Now referring to FIGS. 1 through 3, ascending and descending register counter lockout wheels are generally shown by respective arrows 10 and 11. Each of the registers operate, and are constructed in the standard fashion, consistant with that shown in postage meter Model RF Series; manufactured by Pitney-Bowes, Inc., Stamford, Conn. Unless otherwise stated, all functions and constructions shown for this invention, will be consistent with the internal mechanism of the aforementioned postage meter.
A locking comb 12 having teeth 13 is pivotably affixed to a rotatable shaft 14. The notches 15 of the descending register counter lockout wheel 11 align themselves, when the descending register reaches a position wherein the funds available are less than the greatest postage capable of being printed. When so aligned, the teeth 13 of comb 12 will drop into notches 15. This in turn, will cause shaft 14 to rotate (arrow 16), causing link 17 to pivot upward (arrow 18). A pin 19 carried by link 17 normally holds cam 20 in a locked position by pressing against pin 21 carried by the cam. Cam 20 is spring biased by tension spring 22, and therefore, tends to pivot (arrow 24) about shaft 23, when pin 21 is set free.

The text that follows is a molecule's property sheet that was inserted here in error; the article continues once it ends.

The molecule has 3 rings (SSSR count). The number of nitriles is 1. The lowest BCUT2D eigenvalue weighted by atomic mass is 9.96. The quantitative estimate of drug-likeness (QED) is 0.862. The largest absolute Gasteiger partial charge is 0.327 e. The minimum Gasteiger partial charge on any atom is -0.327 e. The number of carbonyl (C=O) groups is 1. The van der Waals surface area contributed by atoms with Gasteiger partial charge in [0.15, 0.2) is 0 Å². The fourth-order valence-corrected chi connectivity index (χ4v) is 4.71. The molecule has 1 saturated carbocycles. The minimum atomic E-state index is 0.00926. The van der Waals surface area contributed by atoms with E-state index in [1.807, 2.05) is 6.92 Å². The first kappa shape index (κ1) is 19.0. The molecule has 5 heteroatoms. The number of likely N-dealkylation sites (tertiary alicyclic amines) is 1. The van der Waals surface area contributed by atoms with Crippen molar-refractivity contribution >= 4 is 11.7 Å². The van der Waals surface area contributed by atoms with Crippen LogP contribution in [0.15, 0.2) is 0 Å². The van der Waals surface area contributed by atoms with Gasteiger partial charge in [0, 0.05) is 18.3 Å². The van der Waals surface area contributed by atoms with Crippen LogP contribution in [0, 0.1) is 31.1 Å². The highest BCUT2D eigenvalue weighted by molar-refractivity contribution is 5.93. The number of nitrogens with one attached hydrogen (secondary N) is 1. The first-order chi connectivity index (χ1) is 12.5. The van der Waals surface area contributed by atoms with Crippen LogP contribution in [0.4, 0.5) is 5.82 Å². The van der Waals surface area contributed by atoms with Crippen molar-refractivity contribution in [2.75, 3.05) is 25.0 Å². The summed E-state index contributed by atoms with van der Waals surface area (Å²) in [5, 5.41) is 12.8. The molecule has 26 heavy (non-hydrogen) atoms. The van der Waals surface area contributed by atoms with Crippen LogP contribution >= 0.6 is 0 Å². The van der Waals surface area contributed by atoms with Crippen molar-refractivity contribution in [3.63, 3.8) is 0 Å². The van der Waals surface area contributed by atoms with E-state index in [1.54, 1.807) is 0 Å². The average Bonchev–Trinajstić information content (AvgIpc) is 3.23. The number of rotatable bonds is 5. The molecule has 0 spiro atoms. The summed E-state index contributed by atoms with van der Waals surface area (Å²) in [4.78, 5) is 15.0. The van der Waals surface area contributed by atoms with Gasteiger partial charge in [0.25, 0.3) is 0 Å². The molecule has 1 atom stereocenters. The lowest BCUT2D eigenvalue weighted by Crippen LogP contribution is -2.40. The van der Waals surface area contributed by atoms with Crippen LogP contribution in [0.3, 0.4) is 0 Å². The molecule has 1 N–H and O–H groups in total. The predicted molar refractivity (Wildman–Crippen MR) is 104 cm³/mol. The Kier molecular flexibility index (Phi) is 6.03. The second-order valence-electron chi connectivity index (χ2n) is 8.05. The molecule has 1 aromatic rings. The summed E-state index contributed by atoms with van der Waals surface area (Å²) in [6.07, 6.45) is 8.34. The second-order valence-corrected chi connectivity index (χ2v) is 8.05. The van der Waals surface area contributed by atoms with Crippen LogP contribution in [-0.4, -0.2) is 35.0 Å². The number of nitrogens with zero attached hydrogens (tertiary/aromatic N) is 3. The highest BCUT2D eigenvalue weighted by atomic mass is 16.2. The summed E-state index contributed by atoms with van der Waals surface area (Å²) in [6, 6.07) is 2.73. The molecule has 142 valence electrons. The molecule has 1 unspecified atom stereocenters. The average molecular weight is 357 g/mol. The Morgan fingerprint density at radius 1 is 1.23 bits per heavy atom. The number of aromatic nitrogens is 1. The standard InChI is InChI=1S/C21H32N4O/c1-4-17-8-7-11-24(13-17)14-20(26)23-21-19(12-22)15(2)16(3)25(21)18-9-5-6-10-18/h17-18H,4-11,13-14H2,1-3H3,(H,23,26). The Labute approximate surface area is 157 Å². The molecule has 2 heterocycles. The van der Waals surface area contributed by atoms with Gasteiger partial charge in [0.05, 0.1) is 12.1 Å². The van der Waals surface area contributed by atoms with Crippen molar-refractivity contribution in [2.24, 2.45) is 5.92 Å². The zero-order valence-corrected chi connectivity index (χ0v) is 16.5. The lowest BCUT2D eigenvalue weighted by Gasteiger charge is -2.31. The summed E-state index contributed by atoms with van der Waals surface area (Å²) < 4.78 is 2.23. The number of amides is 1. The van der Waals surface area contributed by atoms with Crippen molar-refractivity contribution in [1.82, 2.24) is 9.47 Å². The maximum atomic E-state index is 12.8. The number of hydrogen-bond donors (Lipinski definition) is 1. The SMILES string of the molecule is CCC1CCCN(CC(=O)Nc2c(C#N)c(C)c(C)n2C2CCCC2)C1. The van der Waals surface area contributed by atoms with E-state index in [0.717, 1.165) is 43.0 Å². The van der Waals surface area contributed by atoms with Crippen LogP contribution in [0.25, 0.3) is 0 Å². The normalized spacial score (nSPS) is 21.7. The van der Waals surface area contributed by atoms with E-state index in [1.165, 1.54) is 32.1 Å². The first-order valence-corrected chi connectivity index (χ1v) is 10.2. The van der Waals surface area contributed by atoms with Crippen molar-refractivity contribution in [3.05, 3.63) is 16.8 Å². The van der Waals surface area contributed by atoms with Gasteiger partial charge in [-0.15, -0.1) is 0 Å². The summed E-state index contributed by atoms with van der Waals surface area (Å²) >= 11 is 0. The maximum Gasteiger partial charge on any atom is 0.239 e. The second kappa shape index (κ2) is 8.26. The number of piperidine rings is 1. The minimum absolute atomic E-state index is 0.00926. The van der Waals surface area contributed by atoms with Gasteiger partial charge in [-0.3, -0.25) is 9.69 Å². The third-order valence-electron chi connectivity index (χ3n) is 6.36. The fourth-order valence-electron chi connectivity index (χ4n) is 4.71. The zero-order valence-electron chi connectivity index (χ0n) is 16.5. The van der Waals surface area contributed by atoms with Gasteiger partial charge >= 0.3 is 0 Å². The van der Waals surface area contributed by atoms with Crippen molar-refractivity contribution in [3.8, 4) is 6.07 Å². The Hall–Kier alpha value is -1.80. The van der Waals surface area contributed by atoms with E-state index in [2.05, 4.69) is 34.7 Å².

when cam 20 pivots (arrow 24) about shaft 23, a rear section 25 of the cam will block the shutter bar window 26. A shutter bar 27 is normally projected through the window 26 for each postage printing cycle (every time postage is printed). The shutter bar 27 controls a clutch (not shown), that engages the printing drum to a drive motor (also not shown).
When cam 20 is caused to block window 26, the shutter bar 27 will not be projected through the window 26, and the printing cycle will not be initiated. Therefore, when the descending register indicates that there is no more funds (meter needs to be recharged), the postage meter is "locked out" (will not print postage).
A second cam 28 disposed adjacent to cam 20 is a "dollar lock out" cam, i.e., a bar against printing postage over a dollar in value, unless a "dollar release" lever is tripped. Cam 28 acts in the same fashion as cam 20. It too, is spring biased by a tension spring 30 to pivot (arrow 31) about shaft 23. A rear section 32 of cam 28 will block the shutter bar window 26, unless lever 29 is pushed downward (arrow 33).